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Tabla superstar Zakir Hussain continues reinventing himself even after winning three more Grammy Awards

Zakir Hussain
Later this month, Zakir Hussain will perform with two younger musicians—Sabir Khan and Debopriya Chatterjee—at the University of British Columbia and Victoria's Royal Theatre. Photo by Susana Millman.

Tabla master Zakir Hussain wants everyone to know that he’s a lifelong learner. This is the case even after winning three Grammy Awards this year at the age of 72.

“We are all students from the day we live to the day we die,” the Mumbai-born Hussain tells Pancouver over Zoom.

Nowadays, the Indian classical-music legend is gaining new insights from two younger musical collaborators, sarangi player Sabir Khan and bansuri (bamboo flute) player Debopriya Chatterjee. Together, they will perform as Tisra (Three) at UBC’s Chan Centre for the Performing Arts on April 27 and Victoria’s Royal Theatre on April 28.

“When I grew up learning Indian music, it was more ‘blinkers on’—and [it was] not until I got to the Mumbai studios and then subsequently to America and Europe that I actually got to interact and open my panorama to learn more,” says Hussain. “But these young musicians grow up from the get-go, learning music as a more planetary thing—more global.”

As a result, Hussain maintains that their approach to analyzing ragas is different than older classical Indian musicians.

“To react to that forces me to look at myself a little differently,” Hussain acknowledges. “Maybe, I can reinvent myself. So, the learning process for me starts afresh.”

This fills the astonishingly energetic Hussain with excitement. When asked how he maintains his passion for music after so many years, he replies: “You should have seen Ravi Shankar at 80 or my father at 75.”

Hussain was raised in the Mumbai neighbourhood of Mahim and he has been living in the U.S. for decades.

Zakir Hussain
Bansuri player Debopriya Chatterjee (left) and sarangi player Sabir Khan (right) are part of Zakir Hussain’s Tisra trio.

Father mentored Hussain

His father and mentor, Ustad Allah Rakha Khan, was an Indian classical music giant. Hussain played concerts by the age of seven and toured at the age of 12.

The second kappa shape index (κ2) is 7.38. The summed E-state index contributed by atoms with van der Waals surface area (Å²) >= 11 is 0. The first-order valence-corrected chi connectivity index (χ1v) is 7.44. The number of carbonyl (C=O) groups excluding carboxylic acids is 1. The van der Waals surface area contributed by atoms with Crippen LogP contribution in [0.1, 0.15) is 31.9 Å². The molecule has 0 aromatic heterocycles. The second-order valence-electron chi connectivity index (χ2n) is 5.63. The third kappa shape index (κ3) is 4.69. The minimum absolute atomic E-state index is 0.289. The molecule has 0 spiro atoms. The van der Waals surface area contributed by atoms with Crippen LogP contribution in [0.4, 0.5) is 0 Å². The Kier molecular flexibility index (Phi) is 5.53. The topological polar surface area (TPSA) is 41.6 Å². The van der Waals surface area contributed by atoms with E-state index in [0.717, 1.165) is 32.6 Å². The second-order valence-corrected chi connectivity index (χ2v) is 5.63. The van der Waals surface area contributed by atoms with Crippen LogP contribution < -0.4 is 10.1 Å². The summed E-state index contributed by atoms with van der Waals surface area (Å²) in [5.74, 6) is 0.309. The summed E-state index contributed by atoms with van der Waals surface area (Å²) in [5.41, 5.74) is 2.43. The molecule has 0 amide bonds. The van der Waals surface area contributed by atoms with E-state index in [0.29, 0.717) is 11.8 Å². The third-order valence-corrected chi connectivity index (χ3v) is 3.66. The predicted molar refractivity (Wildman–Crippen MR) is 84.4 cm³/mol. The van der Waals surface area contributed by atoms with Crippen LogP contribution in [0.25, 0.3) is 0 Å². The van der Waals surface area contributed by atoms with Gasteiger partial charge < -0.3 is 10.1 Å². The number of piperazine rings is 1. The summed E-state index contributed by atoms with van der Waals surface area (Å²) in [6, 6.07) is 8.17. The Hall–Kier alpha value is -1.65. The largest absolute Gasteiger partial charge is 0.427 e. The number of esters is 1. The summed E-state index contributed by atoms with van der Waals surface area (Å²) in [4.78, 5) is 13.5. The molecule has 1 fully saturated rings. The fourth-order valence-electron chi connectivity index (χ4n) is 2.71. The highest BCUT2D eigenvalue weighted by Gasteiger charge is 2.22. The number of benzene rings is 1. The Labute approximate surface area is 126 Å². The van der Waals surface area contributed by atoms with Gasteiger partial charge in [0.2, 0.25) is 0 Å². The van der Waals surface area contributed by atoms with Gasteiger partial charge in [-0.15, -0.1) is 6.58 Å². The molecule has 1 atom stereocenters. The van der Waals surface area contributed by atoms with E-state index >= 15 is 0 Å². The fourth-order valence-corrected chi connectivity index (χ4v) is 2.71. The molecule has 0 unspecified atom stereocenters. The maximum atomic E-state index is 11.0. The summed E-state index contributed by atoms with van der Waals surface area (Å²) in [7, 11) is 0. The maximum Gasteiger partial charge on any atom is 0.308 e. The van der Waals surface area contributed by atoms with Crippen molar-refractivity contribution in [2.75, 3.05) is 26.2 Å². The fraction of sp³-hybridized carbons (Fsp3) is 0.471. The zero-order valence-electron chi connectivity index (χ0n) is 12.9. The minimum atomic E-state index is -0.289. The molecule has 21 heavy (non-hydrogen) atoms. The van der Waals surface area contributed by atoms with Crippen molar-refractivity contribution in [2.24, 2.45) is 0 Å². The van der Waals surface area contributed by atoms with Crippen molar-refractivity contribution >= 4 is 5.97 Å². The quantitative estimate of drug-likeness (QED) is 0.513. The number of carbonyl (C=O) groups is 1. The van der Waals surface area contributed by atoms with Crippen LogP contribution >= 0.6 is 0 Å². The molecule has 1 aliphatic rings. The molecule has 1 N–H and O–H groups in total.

“My father was the first in our generations of family who was a musician,” says Hussain. “There was nobody before that.”

This year’s Grammy Awards came for work on two different albums.

He recorded This Moment with his band Shakti. He formed the group with guitarist John McLaughlin, Indian violinist L. Shankar, and percussionist T.H. “Vikku” Vinayakram back in the early 1970s.

The current lineup includes McLaughlin, vocalist Shankar Mahadevan, classical Indian violinist Ganesh Rajagopalan, and Vinayakram’s son Selvanganesh on percussion. Shakti was honoured for Best Global Music Album.

This Moment has eight tracks. Remarkably, it’s the first album in 46 years released under the Shakti nameplate. Hussain points out that he worked with the 83-year-old McLaughlin for 50 years before they won a Grammy together.

“He’s, like, there’s more out there—and I want it,’ ” the tabla master says. “This kind of eagerness and willingness to go once more into the fray with glee is something that is just so infectious.”

Hussain also picked up a Grammy for Best Contemporary Instrumental Album this year for As We Speak. Recorded with banjo player Béla Fleck, double bassist Edgar Meyer, and bansuri player Rakesh Chaurasia, it integrates Indian, jazz, and bluegrass music. Fleck wrote the opening track, “Owl’s Misfortune”,  to “echo  the different worlds we all come from”.

The third Grammy Award this year came for Best Global Music Performance for “Pashto”. This track demonstrates how Hussain changes tempo so flawlessly on the tabla. He also won a Grammy Award in 2009 for Best Contemporary World Music Album for Global Drum Project.